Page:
The health promoting food Amaranth


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Leaves of amaranth superior in taste to spinach and is considerably higher in calcium, iron and phosphorous. Did you know amaranth is easy to digest.. Let us discuss the nutritional potential of health promoting foods called pseudo cereals, amaranth being one of them.

amaranth

amaranth

Amaranth

The word “amaranth” in Greek means “everlasting”. In India it is commonly known as cholai or ramdana. Other names are rajgeera, bathu, chalari, siliara, dhankar, seul, tulsi, kalgi, chua, marchu, ganhar and Lissa. It is one of those rare plants whose leaves are eaten as a vegetable while the seeds are used as cereals. Leaves of amaranth superior in taste to spinach and is considerably higher in calcium, iron and phosphorous. Did you know amaranth is easy to digest and popped amaranth grains soaked in milk makes an excellent breakfast.

Benefits of nutrition rich amaranth are:

  • It has high level of protein (12-19%), high level of lysine (generally low in the cereals), complementary amino acid profile, unique micro crystalline starch granules. In fact, due to its high lysine content 150 grams of the grain is all that’s required to supply an adult with 100% of the daily requirement of protein.
  • It is rich in fibre content, thus an effective agent against cancer and heart disease. It is also said to contain fairly high amount of phytosterols which play a major part in the prevention of all kinds of diseases.
  • Amaranth is also rich in many vitamins (vitamin A, vitamin B6, vitamin C, riboflavin, and folate), and dietary minerals (calcium, iron, magnesium, phosphorus, potassium, zinc, copper and manganese.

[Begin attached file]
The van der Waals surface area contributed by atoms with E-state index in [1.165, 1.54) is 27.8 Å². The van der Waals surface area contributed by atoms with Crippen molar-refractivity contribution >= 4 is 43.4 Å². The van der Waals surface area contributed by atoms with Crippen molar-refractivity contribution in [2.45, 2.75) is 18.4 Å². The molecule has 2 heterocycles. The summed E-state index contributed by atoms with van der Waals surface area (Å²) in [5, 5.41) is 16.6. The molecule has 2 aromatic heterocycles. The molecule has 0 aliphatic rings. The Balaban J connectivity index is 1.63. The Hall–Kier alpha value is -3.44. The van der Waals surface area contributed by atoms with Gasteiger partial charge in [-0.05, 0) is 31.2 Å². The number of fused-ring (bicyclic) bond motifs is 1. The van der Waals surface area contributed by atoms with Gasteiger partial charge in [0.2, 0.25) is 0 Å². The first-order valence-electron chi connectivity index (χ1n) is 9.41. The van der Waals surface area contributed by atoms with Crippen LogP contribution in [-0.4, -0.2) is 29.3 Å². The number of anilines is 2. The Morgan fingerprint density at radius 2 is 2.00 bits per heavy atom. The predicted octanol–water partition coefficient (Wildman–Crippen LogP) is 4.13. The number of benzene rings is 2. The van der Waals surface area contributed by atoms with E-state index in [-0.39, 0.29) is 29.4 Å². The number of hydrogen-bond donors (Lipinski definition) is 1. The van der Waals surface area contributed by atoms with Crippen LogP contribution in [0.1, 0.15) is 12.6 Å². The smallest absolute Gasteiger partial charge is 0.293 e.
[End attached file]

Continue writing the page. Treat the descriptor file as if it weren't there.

• Amaranth has oil component squalene, which is equivalent to whale or shark liver oil. Amaranth grain contains 6 to 13% oil, mostly within the germ. It is predominantly unsaturated oil (76%) and is high in linoleic acid, which is necessary for human nutrition. ‘Squalene’, a high priced material, is usually extracted from shark livers and used in cosmetics and as lubricants for computer diskettes. Due to fairly high levels of poly-unsaturated fats, it is always good to store amaranth products with oxygen absorbers in an air-tight container or in refrigerator after opening the container in order to extend their storage life.
  • Amaranth flour lacks gluten, hence ideal for people with celiac disease or gluten allergy. Pure amaranth flour can be used to make biscuits, muffins, pancakes, pastas or flat breads. Amaranth flour also makes a nice thickener for gravies, soups and stews. Sprouted amaranth goes well in salads especially when mixed with lemon and thin slices of onion and green pepper. It is always better to cook amaranth before it is eaten as it improve its digestibility by 90% and improve absorption of some nutrients in our digestive system which are otherwise block when eaten raw.
  • The topopherol fraction of amaranth oil contains important cholesterol lowering agents, some of which could be useful in treating cardio vascular diseases.
  • The plant is used in piles, to purify blood and in stranguary as diuretic. It is useful as antisorbutic. The leaf juice being hot in nature, used to relieve chest congestion by tribal in mountains.

 

Protein value score for amaranths in comparison with other foods (score of 100 considered ideal)

Food Score Food Score Food Score
Amaranth 75 Barley 62 Cow milk 72
Wheat 60 Soybean 68 Ground nut 52
Maize 44

Source: Lehmann, J.W. (1996)

We need to consume diverse foods to tackle nutritional deficiency and looking at nutritional richness of amaranth, it can become a prominent part of our diet.

About the author

Dr. J C Rana is a Scientist currently the heading the Division of Germplasm Evaluation, ICAR-National Bureau of Plant Genetic Resources, Pusa Campus, New Delhi. He has received several awards & honours, few of which are:
Fellow Indian Society of Genetics & Plant Breeding
Fellow Indian Society of Plant Genetic Resources
Bharat Joyti Award -2013

 

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